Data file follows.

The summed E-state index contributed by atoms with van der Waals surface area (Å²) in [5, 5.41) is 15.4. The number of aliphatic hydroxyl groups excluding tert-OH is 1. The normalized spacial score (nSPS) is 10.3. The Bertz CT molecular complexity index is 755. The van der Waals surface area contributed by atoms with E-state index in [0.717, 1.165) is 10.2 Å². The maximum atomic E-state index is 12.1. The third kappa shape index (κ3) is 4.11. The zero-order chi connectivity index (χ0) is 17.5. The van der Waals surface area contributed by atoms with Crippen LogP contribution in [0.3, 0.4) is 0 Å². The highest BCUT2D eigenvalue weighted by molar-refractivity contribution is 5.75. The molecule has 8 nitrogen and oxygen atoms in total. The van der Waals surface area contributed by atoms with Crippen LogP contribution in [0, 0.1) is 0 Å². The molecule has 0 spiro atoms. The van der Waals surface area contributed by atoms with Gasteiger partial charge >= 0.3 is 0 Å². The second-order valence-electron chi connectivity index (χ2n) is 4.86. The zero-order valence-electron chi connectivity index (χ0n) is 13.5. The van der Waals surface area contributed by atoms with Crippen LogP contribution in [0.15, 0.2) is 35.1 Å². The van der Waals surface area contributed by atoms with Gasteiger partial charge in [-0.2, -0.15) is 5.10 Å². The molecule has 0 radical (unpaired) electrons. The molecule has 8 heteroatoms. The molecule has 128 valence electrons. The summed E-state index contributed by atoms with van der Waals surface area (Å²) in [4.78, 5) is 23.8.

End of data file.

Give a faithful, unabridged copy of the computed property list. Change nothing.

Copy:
The summed E-state index contributed by atoms with van der Waals surface area (Å²) in [5, 5.41) is 15.4. The number of aliphatic hydroxyl groups excluding tert-OH is 1. The normalized spacial score (nSPS) is 10.3. The Bertz CT molecular complexity index is 755. The van der Waals surface area contributed by atoms with E-state index in [0.717, 1.165) is 10.2 Å². The maximum atomic E-state index is 12.1. The third kappa shape index (κ3) is 4.11. The zero-order chi connectivity index (χ0) is 17.5. The van der Waals surface area contributed by atoms with Crippen LogP contribution in [0.3, 0.4) is 0 Å². The highest BCUT2D eigenvalue weighted by molar-refractivity contribution is 5.75. The molecule has 8 nitrogen and oxygen atoms in total. The van der Waals surface area contributed by atoms with Crippen LogP contribution in [0, 0.1) is 0 Å². The molecule has 0 spiro atoms. The van der Waals surface area contributed by atoms with Gasteiger partial charge >= 0.3 is 0 Å². The second-order valence-electron chi connectivity index (χ2n) is 4.86. The zero-order valence-electron chi connectivity index (χ0n) is 13.5. The van der Waals surface area contributed by atoms with Crippen LogP contribution in [0.15, 0.2) is 35.1 Å². The van der Waals surface area contributed by atoms with Gasteiger partial charge in [-0.2, -0.15) is 5.10 Å². The molecule has 0 radical (unpaired) electrons. The molecule has 8 heteroatoms. The molecule has 128 valence electrons. The summed E-state index contributed by atoms with van der Waals surface area (Å²) in [4.78, 5) is 23.8.